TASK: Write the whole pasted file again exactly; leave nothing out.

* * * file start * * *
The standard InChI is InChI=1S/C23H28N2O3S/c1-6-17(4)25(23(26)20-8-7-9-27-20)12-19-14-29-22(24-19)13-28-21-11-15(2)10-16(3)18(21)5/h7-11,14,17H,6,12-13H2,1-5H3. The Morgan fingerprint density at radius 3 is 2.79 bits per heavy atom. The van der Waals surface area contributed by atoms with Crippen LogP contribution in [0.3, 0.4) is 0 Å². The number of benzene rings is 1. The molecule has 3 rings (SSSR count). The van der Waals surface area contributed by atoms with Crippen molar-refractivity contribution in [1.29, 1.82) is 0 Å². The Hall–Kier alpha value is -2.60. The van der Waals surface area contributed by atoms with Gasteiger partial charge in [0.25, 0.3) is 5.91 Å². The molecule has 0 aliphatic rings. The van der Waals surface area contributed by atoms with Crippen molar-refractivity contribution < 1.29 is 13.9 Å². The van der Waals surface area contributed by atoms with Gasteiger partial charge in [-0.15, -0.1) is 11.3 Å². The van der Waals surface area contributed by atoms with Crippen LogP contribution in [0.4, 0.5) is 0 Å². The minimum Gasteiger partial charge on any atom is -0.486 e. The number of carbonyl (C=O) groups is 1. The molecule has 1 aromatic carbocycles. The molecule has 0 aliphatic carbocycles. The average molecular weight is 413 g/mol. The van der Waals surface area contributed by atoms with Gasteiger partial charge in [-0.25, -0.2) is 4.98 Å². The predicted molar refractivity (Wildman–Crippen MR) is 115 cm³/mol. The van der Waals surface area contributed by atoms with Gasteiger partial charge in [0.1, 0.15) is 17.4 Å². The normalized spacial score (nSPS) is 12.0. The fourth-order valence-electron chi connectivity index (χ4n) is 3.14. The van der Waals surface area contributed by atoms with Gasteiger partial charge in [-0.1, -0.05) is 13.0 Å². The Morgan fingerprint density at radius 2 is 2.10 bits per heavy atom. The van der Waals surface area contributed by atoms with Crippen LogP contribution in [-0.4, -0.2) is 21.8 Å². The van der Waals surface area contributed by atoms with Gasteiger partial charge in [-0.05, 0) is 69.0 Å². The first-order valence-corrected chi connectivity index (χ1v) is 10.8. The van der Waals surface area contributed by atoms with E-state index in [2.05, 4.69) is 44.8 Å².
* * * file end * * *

The standard InChI is InChI=1S/C23H28N2O3S/c1-6-17(4)25(23(26)20-8-7-9-27-20)12-19-14-29-22(24-19)13-28-21-11-15(2)10-16(3)18(21)5/h7-11,14,17H,6,12-13H2,1-5H3. The Morgan fingerprint density at radius 3 is 2.79 bits per heavy atom. The van der Waals surface area contributed by atoms with Crippen LogP contribution in [0.3, 0.4) is 0 Å². The number of benzene rings is 1. The molecule has 3 rings (SSSR count). The van der Waals surface area contributed by atoms with Crippen molar-refractivity contribution in [1.29, 1.82) is 0 Å². The Hall–Kier alpha value is -2.60. The van der Waals surface area contributed by atoms with Gasteiger partial charge in [0.25, 0.3) is 5.91 Å². The molecule has 0 aliphatic rings. The van der Waals surface area contributed by atoms with Crippen molar-refractivity contribution < 1.29 is 13.9 Å². The van der Waals surface area contributed by atoms with Gasteiger partial charge in [-0.15, -0.1) is 11.3 Å². The van der Waals surface area contributed by atoms with Crippen LogP contribution in [0.4, 0.5) is 0 Å². The minimum Gasteiger partial charge on any atom is -0.486 e. The number of carbonyl (C=O) groups is 1. The molecule has 1 aromatic carbocycles. The molecule has 0 aliphatic carbocycles. The average molecular weight is 413 g/mol. The van der Waals surface area contributed by atoms with Gasteiger partial charge in [-0.25, -0.2) is 4.98 Å². The predicted molar refractivity (Wildman–Crippen MR) is 115 cm³/mol. The van der Waals surface area contributed by atoms with Gasteiger partial charge in [0.1, 0.15) is 17.4 Å². The normalized spacial score (nSPS) is 12.0. The fourth-order valence-electron chi connectivity index (χ4n) is 3.14. The van der Waals surface area contributed by atoms with Gasteiger partial charge in [-0.1, -0.05) is 13.0 Å². The Morgan fingerprint density at radius 2 is 2.10 bits per heavy atom. The van der Waals surface area contributed by atoms with Crippen LogP contribution in [-0.4, -0.2) is 21.8 Å². The van der Waals surface area contributed by atoms with Gasteiger partial charge in [-0.05, 0) is 69.0 Å². The first-order valence-corrected chi connectivity index (χ1v) is 10.8. The van der Waals surface area contributed by atoms with E-state index in [2.05, 4.69) is 44.8 Å².